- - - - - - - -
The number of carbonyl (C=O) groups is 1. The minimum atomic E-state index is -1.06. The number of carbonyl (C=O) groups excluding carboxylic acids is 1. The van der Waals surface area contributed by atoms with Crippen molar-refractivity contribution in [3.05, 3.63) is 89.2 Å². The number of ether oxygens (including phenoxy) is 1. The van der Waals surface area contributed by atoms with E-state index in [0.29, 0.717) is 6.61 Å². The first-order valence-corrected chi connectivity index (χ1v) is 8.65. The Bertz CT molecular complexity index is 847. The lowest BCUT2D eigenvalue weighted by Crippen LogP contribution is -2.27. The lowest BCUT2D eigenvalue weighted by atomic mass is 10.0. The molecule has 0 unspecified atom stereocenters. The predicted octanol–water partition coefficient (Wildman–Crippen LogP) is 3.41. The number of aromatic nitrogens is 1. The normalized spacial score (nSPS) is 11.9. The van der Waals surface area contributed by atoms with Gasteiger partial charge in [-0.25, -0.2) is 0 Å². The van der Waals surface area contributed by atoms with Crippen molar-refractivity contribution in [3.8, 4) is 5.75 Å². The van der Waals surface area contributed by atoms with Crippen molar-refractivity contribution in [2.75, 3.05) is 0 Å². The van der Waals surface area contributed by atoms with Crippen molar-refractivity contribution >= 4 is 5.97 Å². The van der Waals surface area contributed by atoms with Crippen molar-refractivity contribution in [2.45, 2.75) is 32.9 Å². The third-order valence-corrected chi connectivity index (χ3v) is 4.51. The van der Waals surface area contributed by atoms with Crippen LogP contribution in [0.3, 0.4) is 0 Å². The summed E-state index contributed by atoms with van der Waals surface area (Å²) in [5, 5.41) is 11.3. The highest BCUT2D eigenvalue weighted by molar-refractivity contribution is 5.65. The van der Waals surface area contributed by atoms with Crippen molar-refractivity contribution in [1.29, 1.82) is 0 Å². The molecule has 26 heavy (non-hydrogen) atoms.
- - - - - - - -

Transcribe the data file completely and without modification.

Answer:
The number of carbonyl (C=O) groups is 1. The minimum atomic E-state index is -1.06. The number of carbonyl (C=O) groups excluding carboxylic acids is 1. The van der Waals surface area contributed by atoms with Crippen molar-refractivity contribution in [3.05, 3.63) is 89.2 Å². The number of ether oxygens (including phenoxy) is 1. The van der Waals surface area contributed by atoms with E-state index in [0.29, 0.717) is 6.61 Å². The first-order valence-corrected chi connectivity index (χ1v) is 8.65. The Bertz CT molecular complexity index is 847. The lowest BCUT2D eigenvalue weighted by Crippen LogP contribution is -2.27. The lowest BCUT2D eigenvalue weighted by atomic mass is 10.0. The molecule has 0 unspecified atom stereocenters. The predicted octanol–water partition coefficient (Wildman–Crippen LogP) is 3.41. The number of aromatic nitrogens is 1. The normalized spacial score (nSPS) is 11.9. The van der Waals surface area contributed by atoms with Gasteiger partial charge in [-0.25, -0.2) is 0 Å². The van der Waals surface area contributed by atoms with Crippen molar-refractivity contribution in [3.8, 4) is 5.75 Å². The van der Waals surface area contributed by atoms with Crippen molar-refractivity contribution in [2.75, 3.05) is 0 Å². The van der Waals surface area contributed by atoms with Crippen molar-refractivity contribution >= 4 is 5.97 Å². The van der Waals surface area contributed by atoms with Crippen molar-refractivity contribution in [2.45, 2.75) is 32.9 Å². The third-order valence-corrected chi connectivity index (χ3v) is 4.51. The van der Waals surface area contributed by atoms with Crippen LogP contribution in [0.3, 0.4) is 0 Å². The summed E-state index contributed by atoms with van der Waals surface area (Å²) in [5, 5.41) is 11.3. The highest BCUT2D eigenvalue weighted by molar-refractivity contribution is 5.65. The van der Waals surface area contributed by atoms with Crippen molar-refractivity contribution in [1.29, 1.82) is 0 Å². The molecule has 26 heavy (non-hydrogen) atoms.